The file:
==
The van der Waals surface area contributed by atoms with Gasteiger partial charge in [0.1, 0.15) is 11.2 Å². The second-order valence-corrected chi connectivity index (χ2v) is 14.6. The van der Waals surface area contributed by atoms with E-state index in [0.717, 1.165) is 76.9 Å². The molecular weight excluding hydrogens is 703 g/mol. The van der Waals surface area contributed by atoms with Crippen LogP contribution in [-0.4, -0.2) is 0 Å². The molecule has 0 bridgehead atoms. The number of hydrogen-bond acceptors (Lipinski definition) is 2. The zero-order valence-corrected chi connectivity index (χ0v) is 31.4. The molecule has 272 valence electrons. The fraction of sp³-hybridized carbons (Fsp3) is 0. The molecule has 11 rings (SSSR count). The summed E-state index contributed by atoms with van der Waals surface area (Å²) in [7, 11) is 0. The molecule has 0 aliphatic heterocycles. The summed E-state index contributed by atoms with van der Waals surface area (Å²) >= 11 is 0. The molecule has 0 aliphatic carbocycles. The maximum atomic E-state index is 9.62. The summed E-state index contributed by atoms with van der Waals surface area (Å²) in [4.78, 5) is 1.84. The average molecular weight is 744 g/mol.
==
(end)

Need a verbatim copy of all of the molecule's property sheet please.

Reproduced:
The van der Waals surface area contributed by atoms with Gasteiger partial charge in [0.1, 0.15) is 11.2 Å². The second-order valence-corrected chi connectivity index (χ2v) is 14.6. The van der Waals surface area contributed by atoms with E-state index in [0.717, 1.165) is 76.9 Å². The molecular weight excluding hydrogens is 703 g/mol. The van der Waals surface area contributed by atoms with Crippen LogP contribution in [-0.4, -0.2) is 0 Å². The molecule has 0 bridgehead atoms. The number of hydrogen-bond acceptors (Lipinski definition) is 2. The zero-order valence-corrected chi connectivity index (χ0v) is 31.4. The molecule has 272 valence electrons. The fraction of sp³-hybridized carbons (Fsp3) is 0. The molecule has 11 rings (SSSR count). The summed E-state index contributed by atoms with van der Waals surface area (Å²) in [7, 11) is 0. The molecule has 0 aliphatic heterocycles. The summed E-state index contributed by atoms with van der Waals surface area (Å²) >= 11 is 0. The molecule has 0 aliphatic carbocycles. The maximum atomic E-state index is 9.62. The summed E-state index contributed by atoms with van der Waals surface area (Å²) in [4.78, 5) is 1.84. The average molecular weight is 744 g/mol.